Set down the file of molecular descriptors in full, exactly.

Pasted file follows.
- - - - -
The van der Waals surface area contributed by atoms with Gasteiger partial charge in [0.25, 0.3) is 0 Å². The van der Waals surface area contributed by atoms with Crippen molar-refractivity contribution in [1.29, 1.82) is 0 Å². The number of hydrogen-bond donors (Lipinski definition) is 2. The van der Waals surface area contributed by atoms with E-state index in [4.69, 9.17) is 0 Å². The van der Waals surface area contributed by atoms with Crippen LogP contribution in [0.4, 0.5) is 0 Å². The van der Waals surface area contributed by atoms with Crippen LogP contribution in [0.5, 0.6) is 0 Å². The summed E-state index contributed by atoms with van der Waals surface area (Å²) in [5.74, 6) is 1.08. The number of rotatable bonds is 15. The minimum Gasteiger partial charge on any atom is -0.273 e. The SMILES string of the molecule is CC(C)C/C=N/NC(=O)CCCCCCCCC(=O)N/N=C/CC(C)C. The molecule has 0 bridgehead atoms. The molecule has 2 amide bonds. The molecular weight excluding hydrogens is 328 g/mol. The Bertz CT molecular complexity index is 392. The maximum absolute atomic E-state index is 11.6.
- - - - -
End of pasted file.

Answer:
The van der Waals surface area contributed by atoms with Gasteiger partial charge in [0.25, 0.3) is 0 Å². The van der Waals surface area contributed by atoms with Crippen molar-refractivity contribution in [1.29, 1.82) is 0 Å². The number of hydrogen-bond donors (Lipinski definition) is 2. The van der Waals surface area contributed by atoms with E-state index in [4.69, 9.17) is 0 Å². The van der Waals surface area contributed by atoms with Crippen LogP contribution in [0.4, 0.5) is 0 Å². The van der Waals surface area contributed by atoms with Crippen LogP contribution in [0.5, 0.6) is 0 Å². The summed E-state index contributed by atoms with van der Waals surface area (Å²) in [5.74, 6) is 1.08. The number of rotatable bonds is 15. The minimum Gasteiger partial charge on any atom is -0.273 e. The SMILES string of the molecule is CC(C)C/C=N/NC(=O)CCCCCCCCC(=O)N/N=C/CC(C)C. The molecule has 0 bridgehead atoms. The molecule has 2 amide bonds. The molecular weight excluding hydrogens is 328 g/mol. The Bertz CT molecular complexity index is 392. The maximum absolute atomic E-state index is 11.6.